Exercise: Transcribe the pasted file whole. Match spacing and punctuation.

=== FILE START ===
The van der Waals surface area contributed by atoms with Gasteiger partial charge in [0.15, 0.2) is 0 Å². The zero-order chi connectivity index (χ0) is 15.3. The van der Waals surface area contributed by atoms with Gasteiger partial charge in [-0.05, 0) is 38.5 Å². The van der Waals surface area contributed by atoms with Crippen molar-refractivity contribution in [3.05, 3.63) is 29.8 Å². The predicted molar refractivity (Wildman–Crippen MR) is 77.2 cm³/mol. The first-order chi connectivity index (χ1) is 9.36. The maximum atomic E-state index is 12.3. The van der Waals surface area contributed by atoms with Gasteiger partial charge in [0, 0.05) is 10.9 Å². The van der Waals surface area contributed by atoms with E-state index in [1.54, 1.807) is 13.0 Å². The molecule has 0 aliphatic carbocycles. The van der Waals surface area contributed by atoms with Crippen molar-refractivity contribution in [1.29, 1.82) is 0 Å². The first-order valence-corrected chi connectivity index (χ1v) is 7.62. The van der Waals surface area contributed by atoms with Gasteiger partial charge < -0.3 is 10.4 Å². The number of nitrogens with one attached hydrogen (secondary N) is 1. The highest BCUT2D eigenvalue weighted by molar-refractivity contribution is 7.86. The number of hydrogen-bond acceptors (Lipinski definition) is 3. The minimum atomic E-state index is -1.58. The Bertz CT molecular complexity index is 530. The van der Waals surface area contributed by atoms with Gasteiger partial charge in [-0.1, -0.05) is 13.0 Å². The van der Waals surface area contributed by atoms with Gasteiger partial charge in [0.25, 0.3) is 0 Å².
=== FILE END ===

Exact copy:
The van der Waals surface area contributed by atoms with Gasteiger partial charge in [0.15, 0.2) is 0 Å². The zero-order chi connectivity index (χ0) is 15.3. The van der Waals surface area contributed by atoms with Gasteiger partial charge in [-0.05, 0) is 38.5 Å². The van der Waals surface area contributed by atoms with Crippen molar-refractivity contribution in [3.05, 3.63) is 29.8 Å². The predicted molar refractivity (Wildman–Crippen MR) is 77.2 cm³/mol. The first-order chi connectivity index (χ1) is 9.36. The maximum atomic E-state index is 12.3. The van der Waals surface area contributed by atoms with Gasteiger partial charge in [0, 0.05) is 10.9 Å². The van der Waals surface area contributed by atoms with E-state index in [1.54, 1.807) is 13.0 Å². The molecule has 0 aliphatic carbocycles. The van der Waals surface area contributed by atoms with Crippen molar-refractivity contribution in [1.29, 1.82) is 0 Å². The first-order valence-corrected chi connectivity index (χ1v) is 7.62. The van der Waals surface area contributed by atoms with Gasteiger partial charge < -0.3 is 10.4 Å². The number of nitrogens with one attached hydrogen (secondary N) is 1. The highest BCUT2D eigenvalue weighted by molar-refractivity contribution is 7.86. The number of hydrogen-bond acceptors (Lipinski definition) is 3. The minimum atomic E-state index is -1.58. The Bertz CT molecular complexity index is 530. The van der Waals surface area contributed by atoms with Gasteiger partial charge in [-0.1, -0.05) is 13.0 Å². The van der Waals surface area contributed by atoms with Gasteiger partial charge in [0.25, 0.3) is 0 Å².